In the spirit of trying new things for the new year (and being desperate to prevent injury this year), I am going to do 30 burpees every day. I stumbled on a Runner’s World article where the author talks about her progression over the course of 15 days. I will be using her description of the burpee (squat, kick-out, pushup, squat, jump). I know there are many variations, but I can do 30 pushups and I can do 30 squats, so now it’s just the dreaded part of putting it with the kickouts. I like that she progressed from 3 sets of 10 burpees with a one minute rest, then dropped 15 seconds of rest every three days.
Posts in "Exactly One Hobby"
When you have children, you can have exactly one hobby. Anything else is an exercise in futility, self-deception, and ineffectiveness. Cooking healthy food is a hobby. Exercising is a hobby. Maintaining a website is a hobby. Writing a blog is a hobby. Bringing work home is a hobby.I wrote more about this in the post titled Exactly One Hobby, and all of my running posts are gathered under this category.
Last night, while sitting on a hotel bed in the middle of nowhere Ohio, I banged out 500 words about nothing. It wasn’t a glorious piece of writing, but it was something. Throughout that piece, I kept thinking about how I consistently wish I would write more often. Before I blew up my previous laptop, I had about a half-dozen uncommitted drafts of pieces that I started writing but never actually went anywhere with. Looking back on the year, I feel as if 2017 has been my worst year for uncompleted projects; or even worse, for unexecuted projects.
This is an exercise that I’ve created for myself to type out 500 words. There are a lot of times that I read that a journalist has to write an article of a specific length, but I’ve realized that I really do not have a concept of how that translates to the actual amount of time that it might take to put those words down. Thus, for this simple exercise, I have set a couple of easy ground rules.
Marathon Training: Day -79; right foot still sore, likely from being barefoot all day; right hips still clicks while walking; back still sore overnight. 30x ankle raises, 30x dips, 2 minute plank rotation; need to get better about doing full exercise rotation. Whole30 has proceeded along, but the drain of not meal planning gets harder and harder each time we block out thirty days for this limited diet. We’ve had potatoes for every meal (either russet or sweet) to keep the carbs up. I am trying to find ways to pre-cook carbohydrates. This could include acron squash (Katie’s favorite winter squash), carrots, or even different flavoring on potatoes. In terms of stable meals, I’ve brought it down to a handful of decisions that can pull together a meal.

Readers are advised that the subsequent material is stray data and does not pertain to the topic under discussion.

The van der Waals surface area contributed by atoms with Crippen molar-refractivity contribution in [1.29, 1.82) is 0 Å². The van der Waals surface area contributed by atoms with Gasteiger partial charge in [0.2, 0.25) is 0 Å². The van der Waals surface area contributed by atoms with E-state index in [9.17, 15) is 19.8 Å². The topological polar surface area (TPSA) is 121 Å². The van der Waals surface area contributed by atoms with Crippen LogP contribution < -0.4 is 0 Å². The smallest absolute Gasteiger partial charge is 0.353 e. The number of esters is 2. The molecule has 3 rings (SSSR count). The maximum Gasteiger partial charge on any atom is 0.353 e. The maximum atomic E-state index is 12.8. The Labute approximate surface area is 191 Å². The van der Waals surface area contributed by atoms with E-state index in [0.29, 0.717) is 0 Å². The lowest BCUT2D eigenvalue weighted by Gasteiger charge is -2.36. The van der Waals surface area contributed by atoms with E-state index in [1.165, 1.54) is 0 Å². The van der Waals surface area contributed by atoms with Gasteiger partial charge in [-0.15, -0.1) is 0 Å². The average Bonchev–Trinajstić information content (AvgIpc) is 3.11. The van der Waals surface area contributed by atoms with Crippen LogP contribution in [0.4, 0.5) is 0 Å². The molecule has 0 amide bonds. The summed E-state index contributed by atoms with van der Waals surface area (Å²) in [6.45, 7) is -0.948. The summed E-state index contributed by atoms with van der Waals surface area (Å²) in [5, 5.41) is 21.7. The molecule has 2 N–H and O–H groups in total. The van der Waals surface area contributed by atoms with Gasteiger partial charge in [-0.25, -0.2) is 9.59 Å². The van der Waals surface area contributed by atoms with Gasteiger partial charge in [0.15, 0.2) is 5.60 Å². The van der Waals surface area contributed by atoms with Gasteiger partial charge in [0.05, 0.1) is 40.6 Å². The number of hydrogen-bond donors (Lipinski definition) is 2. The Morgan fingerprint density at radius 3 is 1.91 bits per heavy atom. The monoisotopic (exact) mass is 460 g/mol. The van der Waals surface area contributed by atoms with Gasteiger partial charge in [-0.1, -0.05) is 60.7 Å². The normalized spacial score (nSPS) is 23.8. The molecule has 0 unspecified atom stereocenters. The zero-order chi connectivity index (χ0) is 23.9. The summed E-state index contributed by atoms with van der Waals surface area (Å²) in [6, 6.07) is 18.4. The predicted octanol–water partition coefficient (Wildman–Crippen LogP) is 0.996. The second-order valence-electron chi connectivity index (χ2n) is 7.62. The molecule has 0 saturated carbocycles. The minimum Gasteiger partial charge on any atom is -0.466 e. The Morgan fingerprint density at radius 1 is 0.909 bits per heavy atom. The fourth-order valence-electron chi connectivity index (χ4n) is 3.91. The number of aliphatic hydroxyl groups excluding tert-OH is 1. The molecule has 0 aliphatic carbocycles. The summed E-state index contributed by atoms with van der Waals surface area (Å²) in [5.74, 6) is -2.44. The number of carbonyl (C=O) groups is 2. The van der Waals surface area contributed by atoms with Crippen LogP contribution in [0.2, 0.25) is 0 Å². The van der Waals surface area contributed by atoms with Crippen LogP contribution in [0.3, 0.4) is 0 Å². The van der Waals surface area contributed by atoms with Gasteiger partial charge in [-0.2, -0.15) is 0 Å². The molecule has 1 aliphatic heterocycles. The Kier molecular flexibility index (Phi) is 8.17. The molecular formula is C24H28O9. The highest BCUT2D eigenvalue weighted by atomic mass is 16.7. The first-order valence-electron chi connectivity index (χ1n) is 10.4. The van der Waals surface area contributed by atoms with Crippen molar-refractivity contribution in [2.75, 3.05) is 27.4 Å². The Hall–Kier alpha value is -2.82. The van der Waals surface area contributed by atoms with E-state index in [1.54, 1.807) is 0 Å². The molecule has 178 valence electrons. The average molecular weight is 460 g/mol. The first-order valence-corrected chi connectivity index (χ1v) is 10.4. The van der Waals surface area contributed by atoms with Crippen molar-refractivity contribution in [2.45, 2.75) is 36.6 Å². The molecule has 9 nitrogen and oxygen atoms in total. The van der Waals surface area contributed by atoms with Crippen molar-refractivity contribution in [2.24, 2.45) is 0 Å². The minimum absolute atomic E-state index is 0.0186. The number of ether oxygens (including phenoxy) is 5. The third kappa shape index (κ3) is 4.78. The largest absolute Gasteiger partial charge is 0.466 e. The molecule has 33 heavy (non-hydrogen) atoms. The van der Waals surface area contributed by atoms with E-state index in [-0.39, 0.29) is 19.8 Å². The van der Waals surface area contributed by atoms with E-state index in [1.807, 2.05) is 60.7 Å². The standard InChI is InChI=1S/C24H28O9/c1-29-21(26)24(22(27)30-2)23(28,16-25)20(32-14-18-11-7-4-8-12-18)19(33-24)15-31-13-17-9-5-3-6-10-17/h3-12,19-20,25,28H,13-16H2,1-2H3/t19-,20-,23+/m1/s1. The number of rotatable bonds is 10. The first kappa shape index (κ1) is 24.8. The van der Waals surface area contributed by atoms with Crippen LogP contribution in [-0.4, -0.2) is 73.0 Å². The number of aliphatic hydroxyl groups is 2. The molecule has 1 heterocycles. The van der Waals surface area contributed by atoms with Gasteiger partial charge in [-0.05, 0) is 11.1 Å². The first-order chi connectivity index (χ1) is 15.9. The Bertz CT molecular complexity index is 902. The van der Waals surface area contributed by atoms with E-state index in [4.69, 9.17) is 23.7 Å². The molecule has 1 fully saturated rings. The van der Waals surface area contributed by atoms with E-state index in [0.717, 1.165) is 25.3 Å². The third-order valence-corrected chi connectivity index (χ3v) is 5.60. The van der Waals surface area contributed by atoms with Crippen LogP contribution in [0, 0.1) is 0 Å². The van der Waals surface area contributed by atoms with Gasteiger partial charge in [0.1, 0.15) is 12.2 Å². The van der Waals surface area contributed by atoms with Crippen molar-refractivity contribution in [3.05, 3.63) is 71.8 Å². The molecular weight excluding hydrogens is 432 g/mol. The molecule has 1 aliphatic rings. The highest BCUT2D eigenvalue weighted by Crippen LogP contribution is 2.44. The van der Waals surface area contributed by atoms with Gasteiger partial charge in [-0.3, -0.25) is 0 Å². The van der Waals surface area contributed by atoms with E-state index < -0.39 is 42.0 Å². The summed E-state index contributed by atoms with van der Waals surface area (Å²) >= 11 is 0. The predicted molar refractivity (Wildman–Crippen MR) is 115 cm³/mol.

The last time we tried to start a Whole 30, it all just fell apart rather quickly – twice. However, this time, we have a much better plan for getting it kicked off. My wife started by creating a list of Reasons For Doing a Whole 30. She hopes that this will keep her focused on why she wants to stop reaching for the slice of cake, the can of Diet Code, or the bag of potato chips; she wants to be in the healthiest position possible when we start trying for another child; and she wants to have better productivity at work that the tiger blood brings on for her. For me, this is Marathon Training: Day -83.
Tomorrow, we start another Whole30 eating plan. The last two times I did this, it was both wonderful and horrible. In order to be able to look back on this experience one day and (hopefully) remember it fondly, I am going to attempt to put together a day-by-day activities list of how I
survived thrived during what will be my third trip. As with both of the other adventures, this started with a massive shopping trip to Costco and a bunch of food prep.
2016 was a busy year - in total, I ran eight races. While four of them were all in one weekend for Disney’s Dopey Challenge, it was still a lot of early mornings for me. For 2017, I am going to scale things back a bit - which really just means removing the one racing weekend.